When we pilgrims got to Loyola, we found ourselves in a deep valley. We couldn't see the Loyola castle: it's encased in a humongous grey building crowned with an equally humongous dome.
Rather meaningfully, we had to go inside, pretty deep inside, the building to find a rare place: the room, itself, where Inigo Lopez de Loyola lay for months in 1521 while his savaged knees healed. We stayed there a long while, praying and standing around the altar celebrating Mass.
Our prayer tracked Inigo's. We wondered whether we have the idea of following Jesus of Nazareth. It's not an obvious thought. Even when you have it, you have to think out what it might mean. We did, for a good while.
One place we looked was to the saints whom we'd admired. We tried to name them. I started with Joseph who reared Jesus as His father. A lot of us named the saints of our parishes. I looked forward to St Peter's in Rome because Peter has befriended and accompanied me for a long time now. They will, if we let them.
This was our first full day of pilgrimage - and the first day after jetlag feels shaggy and fragmented. We remembered that in this room, Inigo Lopez de Loyola first noticed the change of moods that led to his appreciation of how our spirits lead and block us. I wonder whether we pay enough attention to that, even those of us who follow ignatian spirituality.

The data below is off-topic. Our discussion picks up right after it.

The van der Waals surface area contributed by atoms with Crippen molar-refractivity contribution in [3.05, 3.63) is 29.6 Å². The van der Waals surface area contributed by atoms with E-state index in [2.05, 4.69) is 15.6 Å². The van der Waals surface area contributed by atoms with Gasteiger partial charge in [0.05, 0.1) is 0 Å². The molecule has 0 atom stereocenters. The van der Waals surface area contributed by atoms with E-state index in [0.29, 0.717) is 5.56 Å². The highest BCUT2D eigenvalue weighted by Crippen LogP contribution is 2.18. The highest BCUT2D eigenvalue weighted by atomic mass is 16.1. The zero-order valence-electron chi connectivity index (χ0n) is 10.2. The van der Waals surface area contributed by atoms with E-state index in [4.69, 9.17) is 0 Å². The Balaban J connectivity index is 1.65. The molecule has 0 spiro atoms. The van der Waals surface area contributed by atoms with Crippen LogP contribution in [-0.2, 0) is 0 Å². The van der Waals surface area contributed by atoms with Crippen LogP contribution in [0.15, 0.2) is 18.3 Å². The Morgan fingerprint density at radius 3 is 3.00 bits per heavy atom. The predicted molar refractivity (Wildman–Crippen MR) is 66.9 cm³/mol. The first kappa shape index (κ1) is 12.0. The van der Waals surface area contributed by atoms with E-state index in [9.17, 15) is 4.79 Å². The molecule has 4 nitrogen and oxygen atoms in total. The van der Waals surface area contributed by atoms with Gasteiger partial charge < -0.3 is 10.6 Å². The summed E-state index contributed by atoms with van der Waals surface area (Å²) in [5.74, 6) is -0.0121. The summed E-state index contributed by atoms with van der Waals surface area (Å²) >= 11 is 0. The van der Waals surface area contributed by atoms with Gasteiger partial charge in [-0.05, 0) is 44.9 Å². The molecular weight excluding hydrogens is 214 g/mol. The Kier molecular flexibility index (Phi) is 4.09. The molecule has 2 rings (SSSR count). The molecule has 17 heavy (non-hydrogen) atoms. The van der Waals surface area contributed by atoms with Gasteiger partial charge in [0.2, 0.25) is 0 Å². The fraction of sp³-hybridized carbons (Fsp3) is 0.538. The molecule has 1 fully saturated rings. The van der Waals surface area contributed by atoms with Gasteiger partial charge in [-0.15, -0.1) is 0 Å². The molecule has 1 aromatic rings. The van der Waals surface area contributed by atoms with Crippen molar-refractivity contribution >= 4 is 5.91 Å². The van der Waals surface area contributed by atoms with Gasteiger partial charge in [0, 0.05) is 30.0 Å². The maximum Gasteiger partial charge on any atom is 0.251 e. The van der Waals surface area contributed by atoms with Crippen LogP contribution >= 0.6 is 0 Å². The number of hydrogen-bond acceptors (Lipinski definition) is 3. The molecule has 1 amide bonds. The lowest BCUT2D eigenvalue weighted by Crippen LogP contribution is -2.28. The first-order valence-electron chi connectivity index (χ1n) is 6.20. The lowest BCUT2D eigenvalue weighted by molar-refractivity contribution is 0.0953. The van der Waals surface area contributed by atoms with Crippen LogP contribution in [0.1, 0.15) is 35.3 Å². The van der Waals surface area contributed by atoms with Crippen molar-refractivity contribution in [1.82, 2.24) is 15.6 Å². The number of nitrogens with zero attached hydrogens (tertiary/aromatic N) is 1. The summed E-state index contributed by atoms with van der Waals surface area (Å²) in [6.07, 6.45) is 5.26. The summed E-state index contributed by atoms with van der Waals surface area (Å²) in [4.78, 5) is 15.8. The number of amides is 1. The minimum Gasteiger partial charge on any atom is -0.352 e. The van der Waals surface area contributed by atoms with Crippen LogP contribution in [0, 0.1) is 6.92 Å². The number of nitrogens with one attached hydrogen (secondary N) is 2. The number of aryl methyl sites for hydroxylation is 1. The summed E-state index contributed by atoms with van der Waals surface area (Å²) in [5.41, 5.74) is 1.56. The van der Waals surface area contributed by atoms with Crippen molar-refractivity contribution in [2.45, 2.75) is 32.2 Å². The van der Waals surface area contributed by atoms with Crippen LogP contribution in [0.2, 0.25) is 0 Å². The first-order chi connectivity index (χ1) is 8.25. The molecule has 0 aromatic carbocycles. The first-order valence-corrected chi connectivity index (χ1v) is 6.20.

We asked ourselves to notice that some thoughts that we entertain must come directly out of the furnace of God's infinite love for us. How else explain the deep conviction that we shared when we received Communion: that Jesus Christ is taking us into Himself?
And of course, some thoughts come from somewhere else. Not always wicked, either. By the time we'd roamed around the castle, come into Inigo's room and prayed and celebrated, we all had thoughts of food.
That wasn't a wicked thought. Neither was the food wicked. Or the wine. So we sang Praise God from whom all blessings flow and sat down to lunch.